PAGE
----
The process of drug discovery, of course, is very complicated, and sort of by definition has to involve big companies with lots of money. Because ultimately, you’re going to take your drug candidate, and they’re going to say to you, we want to test that in humans with cancer. And that means that you have to provide up to maybe 100 grams of the natural product. And that was, for us, very difficult in the beginning. Because we couldn’t get a lot of chemical compound from a beautiful coral reef animal. We didn’t want to collect all of the animals from these beautiful coral reefs. And nor could you. You weren’t given permits to do that.
So this changed our style completely. It changed how we do research. And it moved me to ask a simple question. In 1929, Alexander Fleming discovered a molecule called penicillin. And this was– maybe still is– perhaps the most important drug ever discovered. Maybe not so much, maybe morphine. But the point I’m making is that penicillin was a product of a microorganism.
So around 1985, I said, why aren’t we studying microbes in the ocean? Why don’t we do that?
DAN UDWARY: What were you doing before bacteria then?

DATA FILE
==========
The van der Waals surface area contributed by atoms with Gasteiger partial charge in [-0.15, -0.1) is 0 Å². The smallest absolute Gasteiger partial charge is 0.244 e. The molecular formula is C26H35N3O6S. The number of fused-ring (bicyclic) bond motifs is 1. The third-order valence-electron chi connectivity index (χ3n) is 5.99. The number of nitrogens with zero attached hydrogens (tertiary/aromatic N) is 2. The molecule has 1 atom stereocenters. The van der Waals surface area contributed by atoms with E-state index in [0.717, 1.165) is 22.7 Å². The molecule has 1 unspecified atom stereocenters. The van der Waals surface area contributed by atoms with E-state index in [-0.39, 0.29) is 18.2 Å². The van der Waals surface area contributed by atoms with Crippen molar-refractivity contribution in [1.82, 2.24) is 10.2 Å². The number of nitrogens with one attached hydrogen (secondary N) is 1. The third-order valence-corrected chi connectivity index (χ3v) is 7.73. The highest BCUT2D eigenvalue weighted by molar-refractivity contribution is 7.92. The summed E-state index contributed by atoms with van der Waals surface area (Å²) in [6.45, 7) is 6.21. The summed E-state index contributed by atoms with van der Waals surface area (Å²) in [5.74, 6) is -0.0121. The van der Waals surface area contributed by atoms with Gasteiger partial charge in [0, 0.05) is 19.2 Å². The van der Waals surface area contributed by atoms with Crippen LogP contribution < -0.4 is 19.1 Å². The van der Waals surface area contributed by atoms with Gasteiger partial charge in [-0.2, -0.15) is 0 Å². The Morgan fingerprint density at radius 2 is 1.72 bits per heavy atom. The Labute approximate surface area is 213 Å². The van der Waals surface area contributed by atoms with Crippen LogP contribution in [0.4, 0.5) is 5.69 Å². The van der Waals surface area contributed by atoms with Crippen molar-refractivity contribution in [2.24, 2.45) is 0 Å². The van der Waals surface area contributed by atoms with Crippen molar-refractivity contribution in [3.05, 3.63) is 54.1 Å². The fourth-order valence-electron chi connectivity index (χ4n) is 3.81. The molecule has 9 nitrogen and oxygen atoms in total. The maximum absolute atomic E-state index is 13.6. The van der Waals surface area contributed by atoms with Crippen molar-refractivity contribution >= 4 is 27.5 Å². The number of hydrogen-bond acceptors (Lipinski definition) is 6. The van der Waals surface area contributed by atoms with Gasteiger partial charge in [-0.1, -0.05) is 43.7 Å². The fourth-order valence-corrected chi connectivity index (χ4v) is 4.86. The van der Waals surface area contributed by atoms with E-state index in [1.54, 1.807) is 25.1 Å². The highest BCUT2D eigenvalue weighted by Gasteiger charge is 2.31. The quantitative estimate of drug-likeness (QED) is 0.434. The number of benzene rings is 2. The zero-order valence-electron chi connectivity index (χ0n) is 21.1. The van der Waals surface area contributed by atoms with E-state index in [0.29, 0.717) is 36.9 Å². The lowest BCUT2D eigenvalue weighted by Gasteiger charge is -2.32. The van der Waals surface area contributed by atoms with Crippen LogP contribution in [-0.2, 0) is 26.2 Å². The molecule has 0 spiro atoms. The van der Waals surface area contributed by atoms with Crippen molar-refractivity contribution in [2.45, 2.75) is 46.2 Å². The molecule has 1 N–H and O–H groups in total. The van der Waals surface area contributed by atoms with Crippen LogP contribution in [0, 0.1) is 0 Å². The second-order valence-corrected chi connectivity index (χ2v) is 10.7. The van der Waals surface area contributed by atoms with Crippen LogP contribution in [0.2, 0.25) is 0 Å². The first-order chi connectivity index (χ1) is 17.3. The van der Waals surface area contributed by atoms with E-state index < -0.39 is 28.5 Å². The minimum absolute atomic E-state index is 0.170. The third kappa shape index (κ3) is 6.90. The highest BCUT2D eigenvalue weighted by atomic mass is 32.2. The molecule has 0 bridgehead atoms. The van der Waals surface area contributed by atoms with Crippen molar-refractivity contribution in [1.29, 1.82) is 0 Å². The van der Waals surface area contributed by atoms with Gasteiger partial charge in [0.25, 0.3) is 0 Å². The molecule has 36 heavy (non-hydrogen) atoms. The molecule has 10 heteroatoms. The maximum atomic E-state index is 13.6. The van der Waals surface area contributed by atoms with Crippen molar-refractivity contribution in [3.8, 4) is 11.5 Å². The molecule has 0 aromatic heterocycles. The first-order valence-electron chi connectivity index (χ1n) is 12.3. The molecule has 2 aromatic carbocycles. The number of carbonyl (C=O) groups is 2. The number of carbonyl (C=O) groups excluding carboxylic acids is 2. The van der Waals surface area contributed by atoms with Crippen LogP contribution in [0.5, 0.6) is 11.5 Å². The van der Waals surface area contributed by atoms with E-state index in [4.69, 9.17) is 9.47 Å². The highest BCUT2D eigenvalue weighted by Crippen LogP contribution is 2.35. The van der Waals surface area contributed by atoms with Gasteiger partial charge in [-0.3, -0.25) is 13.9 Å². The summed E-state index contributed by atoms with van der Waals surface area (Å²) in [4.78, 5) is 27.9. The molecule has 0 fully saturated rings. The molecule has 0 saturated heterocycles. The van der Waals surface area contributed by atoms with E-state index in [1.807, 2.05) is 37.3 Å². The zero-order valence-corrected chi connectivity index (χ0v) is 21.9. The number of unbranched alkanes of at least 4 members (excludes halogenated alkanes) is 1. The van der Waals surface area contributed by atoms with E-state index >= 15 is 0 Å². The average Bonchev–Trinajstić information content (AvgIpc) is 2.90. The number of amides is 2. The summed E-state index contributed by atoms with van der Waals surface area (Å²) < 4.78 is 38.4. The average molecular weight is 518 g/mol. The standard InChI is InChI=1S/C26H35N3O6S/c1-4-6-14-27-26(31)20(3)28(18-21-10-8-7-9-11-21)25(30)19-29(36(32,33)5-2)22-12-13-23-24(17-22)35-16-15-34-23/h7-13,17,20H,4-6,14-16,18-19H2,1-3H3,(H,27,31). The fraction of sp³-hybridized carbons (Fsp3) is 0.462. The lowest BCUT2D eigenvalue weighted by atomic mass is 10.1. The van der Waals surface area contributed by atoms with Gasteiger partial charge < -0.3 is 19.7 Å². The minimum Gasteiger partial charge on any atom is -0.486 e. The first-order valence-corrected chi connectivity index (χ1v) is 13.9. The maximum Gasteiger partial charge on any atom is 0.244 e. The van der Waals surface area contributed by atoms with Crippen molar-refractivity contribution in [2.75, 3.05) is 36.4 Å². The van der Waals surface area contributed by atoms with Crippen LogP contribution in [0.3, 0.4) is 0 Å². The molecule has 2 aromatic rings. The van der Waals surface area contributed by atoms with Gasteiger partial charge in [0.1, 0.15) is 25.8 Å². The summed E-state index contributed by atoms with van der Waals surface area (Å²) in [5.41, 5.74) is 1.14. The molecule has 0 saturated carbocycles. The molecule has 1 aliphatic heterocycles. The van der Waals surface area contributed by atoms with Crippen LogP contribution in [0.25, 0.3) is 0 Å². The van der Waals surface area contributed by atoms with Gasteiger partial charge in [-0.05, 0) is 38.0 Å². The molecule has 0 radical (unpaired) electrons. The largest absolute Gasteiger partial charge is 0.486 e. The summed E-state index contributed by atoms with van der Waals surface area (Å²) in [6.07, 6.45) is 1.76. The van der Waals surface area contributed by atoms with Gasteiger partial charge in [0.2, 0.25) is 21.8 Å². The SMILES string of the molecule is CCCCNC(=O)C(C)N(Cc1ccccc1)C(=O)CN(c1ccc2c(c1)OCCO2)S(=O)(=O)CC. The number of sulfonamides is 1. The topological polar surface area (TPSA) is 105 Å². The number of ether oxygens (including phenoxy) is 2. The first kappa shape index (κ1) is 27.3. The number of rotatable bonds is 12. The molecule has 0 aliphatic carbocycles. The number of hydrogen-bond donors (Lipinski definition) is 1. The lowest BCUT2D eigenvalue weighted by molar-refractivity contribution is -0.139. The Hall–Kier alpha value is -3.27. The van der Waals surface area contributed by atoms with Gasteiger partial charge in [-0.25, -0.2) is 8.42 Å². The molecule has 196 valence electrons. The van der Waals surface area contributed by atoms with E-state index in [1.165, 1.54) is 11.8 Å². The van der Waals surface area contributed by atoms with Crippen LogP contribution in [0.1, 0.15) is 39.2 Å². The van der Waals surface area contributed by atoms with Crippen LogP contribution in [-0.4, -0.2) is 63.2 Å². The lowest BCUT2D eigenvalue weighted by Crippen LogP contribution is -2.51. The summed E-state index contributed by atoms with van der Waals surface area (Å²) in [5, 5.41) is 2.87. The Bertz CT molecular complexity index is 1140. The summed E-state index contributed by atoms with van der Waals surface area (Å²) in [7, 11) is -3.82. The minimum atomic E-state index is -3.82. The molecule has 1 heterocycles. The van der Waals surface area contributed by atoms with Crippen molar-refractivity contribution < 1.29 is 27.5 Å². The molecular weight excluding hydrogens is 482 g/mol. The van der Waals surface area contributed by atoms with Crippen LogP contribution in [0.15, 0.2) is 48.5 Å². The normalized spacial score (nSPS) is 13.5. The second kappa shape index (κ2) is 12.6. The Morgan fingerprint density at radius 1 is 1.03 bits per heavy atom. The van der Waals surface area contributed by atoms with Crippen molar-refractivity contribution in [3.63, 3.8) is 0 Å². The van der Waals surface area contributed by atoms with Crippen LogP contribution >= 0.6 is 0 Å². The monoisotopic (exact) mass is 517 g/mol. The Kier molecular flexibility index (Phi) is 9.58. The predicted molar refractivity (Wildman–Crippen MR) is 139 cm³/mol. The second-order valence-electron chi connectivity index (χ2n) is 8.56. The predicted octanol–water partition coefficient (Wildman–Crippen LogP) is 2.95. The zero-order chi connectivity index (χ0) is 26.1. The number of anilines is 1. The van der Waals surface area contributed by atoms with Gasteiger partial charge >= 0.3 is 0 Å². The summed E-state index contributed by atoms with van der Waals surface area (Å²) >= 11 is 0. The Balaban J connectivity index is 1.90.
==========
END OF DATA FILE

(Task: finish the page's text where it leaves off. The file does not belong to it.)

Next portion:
BILL FENICAL: Well, we were studying marine animals, marine plants, things like sponges and things you could collect. But when we’d find these wonderful compounds, we couldn’t produce enough to put them into human trials. Even couldn’t produce enough for early, what’s called preclinical development.
So, we started asking questions about microbiology of the ocean. And it was amazing what was not known, amazing! Everybody, all the terrestrial microbiologists, said, “there’s nothing new in the ocean. Everything that’s in there is rinsed into the ocean through rivers and rainwater and spores flying into the ocean. So, there’s nothing new.”
OK, that’s pretty ominous. Because these were powerful people. These were people that really controlled microbial drug discovery. And a guy like me, with no background in microbiology, said, I think we should do this. They said, “eh, you’re kind of crazy.”
But there was a guy, a very, very experienced man, named Arnold Demain. Arnold Demain had run the microbiology program at Merck for 40 years, then retired. And I went to see him. And I said, “You know, Arnie, are we dumb? I mean, are we wasting our time? Are we going to find zero?” And he said, “Bill, go take a look.”
So that’s what we did. We started. We went out, and we did not know what to do. We did not know how to culture marine isolates from the ocean. We didn’t know whether to study bacteria, fungi, archaea, the whole range of microbial life.
So, we just started out. And we started sampling. And NCI said, with regard to our grant, “OK, we’ll let you go. Go ahead, find out.” So we started looking. And we started looking in the ocean in terms of what these naysayers had said– (MOCK TONE) “nothing new there!” Well, we started finding things that were really new.
First of all, we found that bacteria isolated from the ocean required salt. Oh, interesting. What are they doing with the salt? Well, maybe they’re just balancing cells against seawater.